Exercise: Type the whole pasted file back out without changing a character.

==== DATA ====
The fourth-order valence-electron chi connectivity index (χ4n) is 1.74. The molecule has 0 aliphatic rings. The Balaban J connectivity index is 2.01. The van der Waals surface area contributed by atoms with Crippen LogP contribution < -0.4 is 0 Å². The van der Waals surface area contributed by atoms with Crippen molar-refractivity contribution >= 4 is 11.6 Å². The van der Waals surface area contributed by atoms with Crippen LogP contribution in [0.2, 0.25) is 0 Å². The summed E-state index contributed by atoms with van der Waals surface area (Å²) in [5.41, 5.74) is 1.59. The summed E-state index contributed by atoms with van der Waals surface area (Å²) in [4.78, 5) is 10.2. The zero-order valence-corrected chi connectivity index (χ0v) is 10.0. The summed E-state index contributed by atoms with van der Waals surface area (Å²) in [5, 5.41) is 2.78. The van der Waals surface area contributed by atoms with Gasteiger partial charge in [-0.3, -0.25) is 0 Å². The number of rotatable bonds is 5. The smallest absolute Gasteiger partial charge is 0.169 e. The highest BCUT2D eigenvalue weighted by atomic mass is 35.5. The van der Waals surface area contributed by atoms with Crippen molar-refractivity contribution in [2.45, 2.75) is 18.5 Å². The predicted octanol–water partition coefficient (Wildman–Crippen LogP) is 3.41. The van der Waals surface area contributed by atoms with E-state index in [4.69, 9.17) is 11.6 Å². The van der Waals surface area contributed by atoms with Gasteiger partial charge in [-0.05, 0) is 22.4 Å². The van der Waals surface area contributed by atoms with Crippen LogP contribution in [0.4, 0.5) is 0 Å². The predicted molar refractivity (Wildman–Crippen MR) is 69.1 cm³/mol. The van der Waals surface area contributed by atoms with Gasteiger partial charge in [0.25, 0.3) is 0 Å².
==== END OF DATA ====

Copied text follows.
The fourth-order valence-electron chi connectivity index (χ4n) is 1.74. The molecule has 0 aliphatic rings. The Balaban J connectivity index is 2.01. The van der Waals surface area contributed by atoms with Crippen LogP contribution < -0.4 is 0 Å². The van der Waals surface area contributed by atoms with Crippen molar-refractivity contribution >= 4 is 11.6 Å². The van der Waals surface area contributed by atoms with Crippen LogP contribution in [0.2, 0.25) is 0 Å². The summed E-state index contributed by atoms with van der Waals surface area (Å²) in [5.41, 5.74) is 1.59. The summed E-state index contributed by atoms with van der Waals surface area (Å²) in [4.78, 5) is 10.2. The zero-order valence-corrected chi connectivity index (χ0v) is 10.0. The summed E-state index contributed by atoms with van der Waals surface area (Å²) in [5, 5.41) is 2.78. The van der Waals surface area contributed by atoms with Gasteiger partial charge in [-0.3, -0.25) is 0 Å². The number of rotatable bonds is 5. The smallest absolute Gasteiger partial charge is 0.169 e. The highest BCUT2D eigenvalue weighted by atomic mass is 35.5. The van der Waals surface area contributed by atoms with Crippen molar-refractivity contribution in [2.45, 2.75) is 18.5 Å². The predicted octanol–water partition coefficient (Wildman–Crippen LogP) is 3.41. The van der Waals surface area contributed by atoms with E-state index in [4.69, 9.17) is 11.6 Å². The van der Waals surface area contributed by atoms with Gasteiger partial charge in [-0.05, 0) is 22.4 Å². The van der Waals surface area contributed by atoms with Crippen LogP contribution in [0.4, 0.5) is 0 Å². The predicted molar refractivity (Wildman–Crippen MR) is 69.1 cm³/mol. The van der Waals surface area contributed by atoms with Gasteiger partial charge in [0.25, 0.3) is 0 Å².